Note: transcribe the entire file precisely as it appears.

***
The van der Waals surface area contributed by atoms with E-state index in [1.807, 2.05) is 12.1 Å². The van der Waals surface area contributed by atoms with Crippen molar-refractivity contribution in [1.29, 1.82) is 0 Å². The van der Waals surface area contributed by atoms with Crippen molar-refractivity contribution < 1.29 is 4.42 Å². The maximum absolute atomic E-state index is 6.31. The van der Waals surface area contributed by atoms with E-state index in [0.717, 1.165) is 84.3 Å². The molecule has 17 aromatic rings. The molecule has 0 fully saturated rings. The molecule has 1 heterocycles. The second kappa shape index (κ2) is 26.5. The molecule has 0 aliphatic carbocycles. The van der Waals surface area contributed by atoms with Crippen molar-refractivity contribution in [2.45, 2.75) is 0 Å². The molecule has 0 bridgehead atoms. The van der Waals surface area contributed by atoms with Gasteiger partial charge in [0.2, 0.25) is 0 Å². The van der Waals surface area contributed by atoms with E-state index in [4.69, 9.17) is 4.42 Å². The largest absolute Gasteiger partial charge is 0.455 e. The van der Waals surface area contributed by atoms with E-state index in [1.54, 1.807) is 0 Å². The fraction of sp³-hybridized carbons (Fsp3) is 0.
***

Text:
The van der Waals surface area contributed by atoms with E-state index in [1.807, 2.05) is 12.1 Å². The van der Waals surface area contributed by atoms with Crippen molar-refractivity contribution in [1.29, 1.82) is 0 Å². The van der Waals surface area contributed by atoms with Crippen molar-refractivity contribution < 1.29 is 4.42 Å². The maximum absolute atomic E-state index is 6.31. The van der Waals surface area contributed by atoms with E-state index in [0.717, 1.165) is 84.3 Å². The molecule has 17 aromatic rings. The molecule has 0 fully saturated rings. The molecule has 1 heterocycles. The second kappa shape index (κ2) is 26.5. The molecule has 0 aliphatic carbocycles. The van der Waals surface area contributed by atoms with Crippen molar-refractivity contribution in [2.45, 2.75) is 0 Å². The molecule has 0 bridgehead atoms. The van der Waals surface area contributed by atoms with Gasteiger partial charge in [0.2, 0.25) is 0 Å². The van der Waals surface area contributed by atoms with E-state index in [4.69, 9.17) is 4.42 Å². The largest absolute Gasteiger partial charge is 0.455 e. The van der Waals surface area contributed by atoms with E-state index in [1.54, 1.807) is 0 Å². The fraction of sp³-hybridized carbons (Fsp3) is 0.